“Violence against women is not about the behavior of the women.”–Gillian Hnatiw, lawyer for Lucy DeCoutere
By his own admission Jian Ghomeshi likes rough sex.
The legal question is whether the three women who met Ghomeshi in 2002 and 2003 like it too.
Jian Ghomeshi was charged with four counts of sexual assault and one count of choking to overcome resistance to sexual assault. The charges arose after CBC publicly fired Ghomeshi and the Toronto police asked women with complaints against him to come forward.
Three women accepted the invitation. Their cases were heard by Justice William Horkins.
It was a legal and media gong show.
Before we go into the decision, let’s review a few legal principles:
- Anyone accused of a criminal offence is presumed innocent
- The accused can be convicted only if the evidence displaces the presumption of innocence
- The standard of proof in a criminal case is whether the allegations are proven beyond a reasonable doubt
- A judge in a sexual assault case must ask himself two questions: did the complainant consent to the actions of the accused and if not, did the accused have a reasonable, but mistaken belief that the complainant consented
- Lastly, any contact or communications between the complainant and the accused, specifically having sex or talking about sex, is not relevant to the issue of consent
LR met Ghomeshi in 2002 when she was a waiter at a CBC Christmas party. She testified to two sexual assaults, one in his car and the other a week or so later in his house. She said he yanked her hair hard and punched her in the head several times. After each incident he calmed down but she decided not to see him again.
Judge Horkins focused on a number of inconsistencies in LR’s statements to the police, the media and in court.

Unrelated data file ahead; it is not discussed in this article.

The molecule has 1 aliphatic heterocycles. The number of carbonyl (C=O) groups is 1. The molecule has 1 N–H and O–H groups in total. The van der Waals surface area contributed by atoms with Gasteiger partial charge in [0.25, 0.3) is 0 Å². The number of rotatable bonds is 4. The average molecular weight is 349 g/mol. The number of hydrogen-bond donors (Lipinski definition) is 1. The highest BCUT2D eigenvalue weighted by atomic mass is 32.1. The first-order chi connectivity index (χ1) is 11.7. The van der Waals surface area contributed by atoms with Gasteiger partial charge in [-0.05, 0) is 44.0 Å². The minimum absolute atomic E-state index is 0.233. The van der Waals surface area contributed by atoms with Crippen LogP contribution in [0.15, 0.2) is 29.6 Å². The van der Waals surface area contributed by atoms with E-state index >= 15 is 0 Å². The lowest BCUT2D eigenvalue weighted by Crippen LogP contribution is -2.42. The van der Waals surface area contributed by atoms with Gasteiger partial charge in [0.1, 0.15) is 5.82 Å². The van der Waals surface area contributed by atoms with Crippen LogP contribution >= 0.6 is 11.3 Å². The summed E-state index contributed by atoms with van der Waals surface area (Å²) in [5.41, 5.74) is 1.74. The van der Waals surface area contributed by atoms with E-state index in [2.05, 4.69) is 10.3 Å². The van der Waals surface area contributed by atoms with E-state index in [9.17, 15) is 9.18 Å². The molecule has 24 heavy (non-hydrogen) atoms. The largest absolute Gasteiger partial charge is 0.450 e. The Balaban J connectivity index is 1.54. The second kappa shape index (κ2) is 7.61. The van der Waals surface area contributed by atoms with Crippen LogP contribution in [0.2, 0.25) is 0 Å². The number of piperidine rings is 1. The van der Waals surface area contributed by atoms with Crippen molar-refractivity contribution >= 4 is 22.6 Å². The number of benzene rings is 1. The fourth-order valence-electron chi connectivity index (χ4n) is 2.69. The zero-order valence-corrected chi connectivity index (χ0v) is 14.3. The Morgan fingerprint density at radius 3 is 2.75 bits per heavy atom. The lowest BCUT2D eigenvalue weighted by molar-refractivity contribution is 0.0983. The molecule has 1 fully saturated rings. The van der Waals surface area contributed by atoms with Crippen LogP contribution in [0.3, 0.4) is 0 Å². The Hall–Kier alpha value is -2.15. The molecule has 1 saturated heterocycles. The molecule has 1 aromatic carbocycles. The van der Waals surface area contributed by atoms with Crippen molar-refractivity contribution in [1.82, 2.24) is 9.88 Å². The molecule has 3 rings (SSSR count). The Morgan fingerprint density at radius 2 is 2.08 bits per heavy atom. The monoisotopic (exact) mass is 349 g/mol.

He questioned whether the hair yanking came “out of the blue” or in the middle of a kiss, did Ghomeshi yank LD backwards towards the car seat or sideways toward the window, was she “thrown” or “pulled” to the floor in his house, if she didn’t want to continue the relationship why did she send Ghomeshi flirtatious emails and a photo of herself in a red string bikini 18 months after the incident, and most importantly why did LD remember the hair pulling incident as occurring in Ghomeshi’s yellow VW when he didn’t purchase the car until seven months later.
The second complainant, Lucy DeCourtere, is an actress. She met Ghomeshi in 2003 at the Banff Film Festival and later visited him in Toronto. She testified that he put his hands on her throat, forced her to the wall, choked her, slapped her and then became calm. She decided not to see him again, but bumped into him at the Gemini awards dinner and the Banff Film Festival the following year.
Justice Horkins questioned DeCourtere’s credibility and reliability: she was confused about which came first; the choking or the slapping, she failed to disclose she’d sent flowers to Ghomeshi after the incident to thank him for being a good host and that months later she sent him flirtatious emails about meeting up at the 2004 Banff Film Festival where she sang a karaoke version of Britney Spears’ Hit Me Baby One More Time and Ghomeshi joined her in a duet.
The third complainant, SD, is a dancer. She met Ghomeshi when she was performing in the park. She testified that he put his hands around her neck and squeezed so hard she had trouble breathing.
Justice Horkins focused on the inconsistencies in SD’s testimony: she was confused about whether Ghomeshi’s hands were open or closed around her neck or how many seconds they were wrapped around her neck, she said she went out with him a couple of times but only in public places because she was afraid to be alone with him but later admitted to giving him a hand job at his home.